Corporate Europe Observatory

Exposing the power of corporate lobbying in the EU

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Carte blanche for fracking

How the European Commission’s new advisory group is letting the shale gas industry set the agenda

The Commission is talking up its climate ambition on the road to the Paris UN climate talks. But a new briefing shows that its advisory group on shale gas is opening the back door to fracking, despite massive public opposition. 

For the full report, please click here.

The newly created “European Science and Technology Network on Unconventional Hydrocarbon Extraction” (or Network) is supposed to assess current projects, as well as recommend which technologies are appropriate and safe enough for Europe. Unfortunately for the public, the majority of its members (including those from industry, academia and other research bodies) have a clear financial stake in the expansion of fracking and are in no position to objectively assess its safety. Moreover, many have aggressively lobbied for weaker safety rules.

The Network is composed of 74 members, 14 of whom work for the European Commission. Of the 60 that do not:

  • Fewer than 10% of members are from civil society
  • More than 70% of members either represent or have financial links to the fracking industry; two-thirds of academics and research organisations involved have links to the fracking industry.
  • All five working group chairs are fracking proponents, and some have even lobbied against stronger safety rules

This conflict of interest is not only jeopardising public safety and the climate, but also citizens’ faith in the European Commission being able to put their interests before industry profit. Given the public opposition to fracking in Europe and the well-documented associated environmental problems, the European Commission should not listen to a lobby that wants to move the goalposts from asking not “if” Europe wants fracking, but “how”.

The European Commission should seriously question whether the privileged access enjoyed by companies causing climate change is conflicting with the public interest, and therefore whether the Network should be scrapped.

For the full report, please click here.

**UPDATE: SINCE PUBLISHING THE REPORT, IT HAS COME TO LIGHT THAT THERE ARE ONLY FOUR, RATHER THAN FIVE CHAIRS, AS CONOCOPHILLIPS IS NOT A CHAIR**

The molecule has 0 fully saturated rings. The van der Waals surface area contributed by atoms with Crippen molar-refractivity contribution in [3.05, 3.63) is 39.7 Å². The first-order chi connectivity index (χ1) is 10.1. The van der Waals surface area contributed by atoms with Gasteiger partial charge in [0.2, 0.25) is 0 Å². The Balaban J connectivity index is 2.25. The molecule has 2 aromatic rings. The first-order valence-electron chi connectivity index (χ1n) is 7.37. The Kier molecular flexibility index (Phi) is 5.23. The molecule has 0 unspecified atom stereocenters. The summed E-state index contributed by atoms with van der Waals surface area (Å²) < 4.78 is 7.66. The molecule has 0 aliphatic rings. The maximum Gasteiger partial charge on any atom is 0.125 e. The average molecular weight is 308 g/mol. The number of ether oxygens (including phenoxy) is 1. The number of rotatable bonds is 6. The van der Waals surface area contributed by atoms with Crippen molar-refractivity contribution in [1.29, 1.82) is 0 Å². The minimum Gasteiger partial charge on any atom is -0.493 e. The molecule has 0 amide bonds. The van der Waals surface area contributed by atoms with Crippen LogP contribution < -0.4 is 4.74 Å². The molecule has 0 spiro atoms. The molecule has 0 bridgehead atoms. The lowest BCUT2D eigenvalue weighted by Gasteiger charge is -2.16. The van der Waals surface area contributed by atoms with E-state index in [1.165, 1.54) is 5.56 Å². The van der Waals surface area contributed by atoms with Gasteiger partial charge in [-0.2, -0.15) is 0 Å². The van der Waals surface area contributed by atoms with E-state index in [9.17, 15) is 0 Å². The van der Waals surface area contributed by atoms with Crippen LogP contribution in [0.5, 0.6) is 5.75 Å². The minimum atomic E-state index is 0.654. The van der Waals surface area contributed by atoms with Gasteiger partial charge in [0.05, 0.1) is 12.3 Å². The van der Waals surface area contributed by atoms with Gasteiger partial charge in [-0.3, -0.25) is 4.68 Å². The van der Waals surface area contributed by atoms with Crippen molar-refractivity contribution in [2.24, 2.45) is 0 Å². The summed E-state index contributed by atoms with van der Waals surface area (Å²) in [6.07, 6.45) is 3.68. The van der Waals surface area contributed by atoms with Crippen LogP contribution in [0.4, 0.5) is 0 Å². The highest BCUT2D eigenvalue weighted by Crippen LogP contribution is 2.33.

For the full report, please click here.The newly created “European Science and Technology Network on Unconventional Hydrocarbon Extraction” (or Network) is supposed to assess current projects, as well as recommend which technologies are appropriate and safe enough for Europe. Unfortunately for the public, the majority of its members (including those from industry, academia and other research bodies) have a clear financial stake in the expansion of fracking and are in no position to objectively assess its safety. Moreover, many have aggressively lobbied for weaker safety rules.The Network is composed of 74 members, 14 of whom work for the European Commission. Of the 60 that do not:Fewer than 10% of members are from civil societyMore than 70% of members either represent or have financial links to the fracking industry; two-thirds of academics and research organisations involved have links to the fracking industry.All five working group chairs are fracking proponents, and some have even lobbied against stronger safety rulesThis conflict of interest is not only jeopardising public safety and the climate, but also citizens’ faith in the European Commission being able to put their interests before industry profit. Given the public opposition to fracking in Europe and the well-documented associated environmental problems, the European Commission should not listen to a lobby that wants to move the goalposts from asking not “if” Europe wants fracking, but “how”.The European Commission should seriously question whether the privileged access enjoyed by companies causing climate change is conflicting with the public interest, and therefore whether the Network should be scrapped.For the full report, please click here.**UPDATE: SINCE PUBLISHING THE REPORT, IT HAS COME TO LIGHT THAT THERE ARE ONLY FOUR, RATHER THAN FIVE CHAIRS, AS CONOCOPHILLIPS IS NOT A CHAIR**